1
$\begingroup$

Solve the equation $285x \equiv 177 \pmod{924}$ using continued fraction

My attempt(using Wikipedia notion):

Continued fraction form for $\frac{924}{285}$ is $[3;4,6,1,9]=[q_1;q_2,q_3,q_4,q_5]$
$\frac{924}{285}=\frac{h_n}{k_n}$

We know that $h_nk_{n-1}-h_{n-1}k_n=(-1)^n \Rightarrow$$924k_{5-1}-285h_{5-1}=(-1)^5$.
Thus, when we find $h_{4}$ we'll get the equation:

$-285h_{4} \equiv (-1)^5 \pmod{924} \Rightarrow$
$ 285h_{4} \equiv (-1)^{4}\pmod{924} \Rightarrow$
$ 285h_{4}(-1)^{4} \equiv 1\pmod{924} \Rightarrow$
$x=h_{4}(-1)^{4}177$ is a solution, because $h_{4}(-1)^{4}$ is $285^{-1}$ modulo 924, thus $285x \equiv 285*285^{-1}b \equiv b \pmod{924}$

Let's find $h_{4}$:

$\frac{h_1}{k_1}=\frac31 \Rightarrow h_1=3$
$\frac{h_2}{k_2}=3+\frac14=\frac{13}4 \Rightarrow h_2=13$
Using $h_n=q_nh_{n-1}+h_{n-2}$:
$h_3=6*13+3=81$
$h_4=1*81+13=94$ Bingo.

Thus $x=94*(-1)^4*175$.

This question is from an exam. The correct answer is $x \equiv 153,461,769 \pmod{924}$

Did I do something wrong? how can $x$ have multiple options(edit: how can I find all the options)?

Any help would be highly appreciated!

$\endgroup$
  • 1
    $\begingroup$ I'd say that this is a strange formulation of the method. The standard formulation is just the extended euclidean algorithm. The long integer divisions and the quotient sequence are of course the same as the one in determining the continued fraction. $\endgroup$ – Dr. Lutz Lehmann Feb 22 '14 at 20:58
  • $\begingroup$ Except that your quotient sequence is wrong. Should be $[3;4,7,1,2]$, see answer below. $\endgroup$ – Dr. Lutz Lehmann Feb 22 '14 at 21:32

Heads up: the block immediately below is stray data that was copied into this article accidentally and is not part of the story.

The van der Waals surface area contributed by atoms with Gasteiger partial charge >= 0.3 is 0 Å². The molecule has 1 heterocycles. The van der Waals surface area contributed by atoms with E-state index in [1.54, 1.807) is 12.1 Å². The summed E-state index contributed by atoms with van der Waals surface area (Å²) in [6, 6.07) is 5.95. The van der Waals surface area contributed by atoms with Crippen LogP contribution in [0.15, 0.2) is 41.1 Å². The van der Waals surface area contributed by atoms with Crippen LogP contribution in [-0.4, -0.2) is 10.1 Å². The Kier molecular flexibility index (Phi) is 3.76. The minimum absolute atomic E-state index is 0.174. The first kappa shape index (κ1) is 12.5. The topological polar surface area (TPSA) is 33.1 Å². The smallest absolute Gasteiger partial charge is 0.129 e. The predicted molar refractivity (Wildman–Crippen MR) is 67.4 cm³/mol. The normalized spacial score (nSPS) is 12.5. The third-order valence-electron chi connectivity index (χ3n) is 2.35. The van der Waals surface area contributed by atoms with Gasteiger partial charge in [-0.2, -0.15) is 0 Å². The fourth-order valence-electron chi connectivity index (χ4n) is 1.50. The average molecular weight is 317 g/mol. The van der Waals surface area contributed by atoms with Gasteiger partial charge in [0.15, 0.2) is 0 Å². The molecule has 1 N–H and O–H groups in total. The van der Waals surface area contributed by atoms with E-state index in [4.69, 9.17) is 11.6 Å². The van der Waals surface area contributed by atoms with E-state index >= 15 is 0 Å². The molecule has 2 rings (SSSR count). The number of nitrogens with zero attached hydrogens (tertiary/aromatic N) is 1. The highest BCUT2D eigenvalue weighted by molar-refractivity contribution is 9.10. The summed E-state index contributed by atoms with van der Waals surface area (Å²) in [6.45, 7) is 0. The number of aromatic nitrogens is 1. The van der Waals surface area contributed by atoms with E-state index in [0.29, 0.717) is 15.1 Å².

• $\begingroup$ There are 3 options, because $\gcd(285,924)=3$, and $3$ divides $177$. $\endgroup$ – Gerry Myerson Feb 22 '14 at 22:53
  • $\begingroup$ Oh... I did a stupid mistake. $gcd(285,924)=3 \neq 1$, so I was looking at the wrong equations. I should've done the calculations on the equation $95x=59(mod308)$ $\endgroup$ – Eliran Koren Feb 23 '14 at 11:07
2
$\begingroup$

$285x≡177\pmod{924}$ or $285x+924y=177$ can be solved using the extended euclidean algorithm for the gcd of $285$ and $924$.

The remainder sequence of the euclidean algorithm starts with $r_0=a=924$, $r_1=b=285$ and for the extended variant the Bezout factor sequence for the Bezout identity

$$v_k b≡r_k\;\pmod a\qquad (\text{short version of }u_ka+v_kb=r_k)$$

starts with $v_0=0$, $v_1=1$

Then the algorithm proceeds iterating over $k=1,2,...$

\begin{align} q_k&=r_{k-1}\,\text{div}\,r_k,\\ r_{k+1}&=r_{k-1}-q_kr_k, \\ v_{k+1}&=v_{k+1}-q_kv_k \end{align}

resulting in the table

$$\begin{array}{c|c|c|c|} k& q_k&r_k&v_k\\\hline 0 & & 924 & 0 \\ 1 & 3 & 285 & 1 \\ 2 & 4 & 69 & -3 \\ 3 & 7 & 9 & 13 \\ 4 & 1 & 6 & -94 \\ 5 & 2 & 3 & 107 \\ 6 & & 0 & -308 \\ \end{array}$$

that is, in the end we get the $gcd(285,\,924)=3$ and

$$107\cdot 285 ≡ 3 \pmod{924}.$$

Fortunately, $177=3⋅59$ is divisible by $3$, so $3x≡3⋅59⋅107\pmod{3⋅308}$ has the 3 solutions

\begin{align} x&=59⋅107\mod 308&&=153, \\ x&=153+308&&=461&&\text{ and } \\ x&=461+308&&=769.\end{align}

$\endgroup$
  • $\begingroup$ One can build the table very simply using row operations, see here for a detailed explanation. $\endgroup$ – Bill Dubuque Feb 22 '14 at 23:18
  • $\begingroup$ Although the question asked to solve using continued fraction, I realized my mistake, and you showed me a new method. Thanks! $\endgroup$ – Eliran Koren Feb 23 '14 at 11:10

Your Answer

By clicking “Post Your Answer”, you agree to our terms of service, privacy policy and cookie policy

Not the answer you're looking for? Browse other questions tagged or ask your own question.